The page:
Clearance of 11 US security agents in Colombia incident revoked

WASHINGTON, (Reuters) – The U.S. Secret Service said today it revoked the top security clearance of 11 agents and uniformed division personnel over alleged misbehaviour in Colombia, and the Pentagon said more of its personnel may have been involved than was first reported.

George Ogilvie, a Secret Service spokesman, said of the 11 agency personnel: “Pending investigation, their top secret clearance has been revoked.”

The 11 already had been put on administrative leave following alleged misconduct involving prostitutes, in an incident that marred President Barack Obama’s weekend trip to Colombia and brought unwelcome attention to the Secret Service.

Before Obama arrived on Thursday, some U.S. agents brought a number of prostitutes back to a beach front hotel in Cartagena near where the president was due to stay, according to a local police source, sparking a weekend of scandal.

Initial reports from Colombian police said that five U.S. military service members also were involved in the incident.

But Army Colonel Scott Malcom, a spokesman for U.S. Southern Command, said an interim investigating officer who began working to collect evidence in the case found information indicating more than five may be involved.

Pentagon spokesman George Little declined to say whether the service members involved were members of the Army, Navy, Air Force or Marines. But one Pentagon source said all four services were involved.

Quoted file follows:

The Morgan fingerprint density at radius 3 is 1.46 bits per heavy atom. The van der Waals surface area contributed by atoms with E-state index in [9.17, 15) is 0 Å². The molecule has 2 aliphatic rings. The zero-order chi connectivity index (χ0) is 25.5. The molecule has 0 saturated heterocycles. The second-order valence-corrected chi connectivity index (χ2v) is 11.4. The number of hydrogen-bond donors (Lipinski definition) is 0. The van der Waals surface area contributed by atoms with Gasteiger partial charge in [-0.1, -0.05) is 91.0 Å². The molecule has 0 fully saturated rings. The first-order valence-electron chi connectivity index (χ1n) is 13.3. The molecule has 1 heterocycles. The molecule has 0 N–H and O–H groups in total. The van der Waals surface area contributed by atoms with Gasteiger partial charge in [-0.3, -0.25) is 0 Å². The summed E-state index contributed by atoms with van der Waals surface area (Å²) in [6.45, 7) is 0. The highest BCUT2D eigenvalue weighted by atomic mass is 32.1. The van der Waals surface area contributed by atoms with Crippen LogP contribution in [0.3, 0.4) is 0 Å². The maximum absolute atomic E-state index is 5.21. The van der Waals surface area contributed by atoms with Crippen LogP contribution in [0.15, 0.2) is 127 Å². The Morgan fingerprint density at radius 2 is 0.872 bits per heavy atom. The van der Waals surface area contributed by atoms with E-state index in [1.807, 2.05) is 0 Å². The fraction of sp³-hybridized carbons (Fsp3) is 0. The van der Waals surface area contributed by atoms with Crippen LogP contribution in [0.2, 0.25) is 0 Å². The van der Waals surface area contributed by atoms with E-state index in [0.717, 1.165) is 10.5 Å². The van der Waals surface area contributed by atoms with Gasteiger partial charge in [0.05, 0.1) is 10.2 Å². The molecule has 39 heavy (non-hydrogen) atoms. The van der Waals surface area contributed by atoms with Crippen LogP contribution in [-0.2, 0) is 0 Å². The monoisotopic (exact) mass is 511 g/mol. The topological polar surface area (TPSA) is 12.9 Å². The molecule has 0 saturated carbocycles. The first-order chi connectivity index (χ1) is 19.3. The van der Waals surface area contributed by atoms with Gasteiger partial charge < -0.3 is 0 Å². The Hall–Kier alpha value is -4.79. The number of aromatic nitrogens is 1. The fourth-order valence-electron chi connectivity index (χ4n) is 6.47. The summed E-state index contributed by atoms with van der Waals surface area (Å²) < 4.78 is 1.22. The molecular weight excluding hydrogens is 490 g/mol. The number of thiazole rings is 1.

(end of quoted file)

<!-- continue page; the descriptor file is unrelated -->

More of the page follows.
Little also declined to describe the nature of the service members’ role at the summit Obama was attending, saying only that “they were not associated with presidential security” and “they were performing a support mission to the U.S. Secret Service.”

The top U.S. military office, General Martin Dempsey, said that the service members had let Obama down by distracting from Obama’s meeting with Latin leaders in Cartagena, and had embarrassed the Pentagon’s top brass.

“We let the boss down because nobody’s talking about what went on in Colombia other than this incident,” Dempsey, the chairman of the Joint Chiefs of Staff, said at a news conference Monday with Defense Secretary Leon Panetta. “I can speak for myself and my fellow chiefs, we’re embarrassed by what occurred in Colombia.”

Panetta said General William Fraser, the head of Southern Command, had begun an investigation to determine the facts of the incident.

The Secret Service personnel were sent home, but the five members of the military service remained through the summit and finished their work, although they were confined to their rooms, officials said.

The only current charge against the five U.S. service members is that they violated curfew. That could mean they were not in their rooms when they should have been, or showed up late or had someone in their room who should not have been there, Malcom said.

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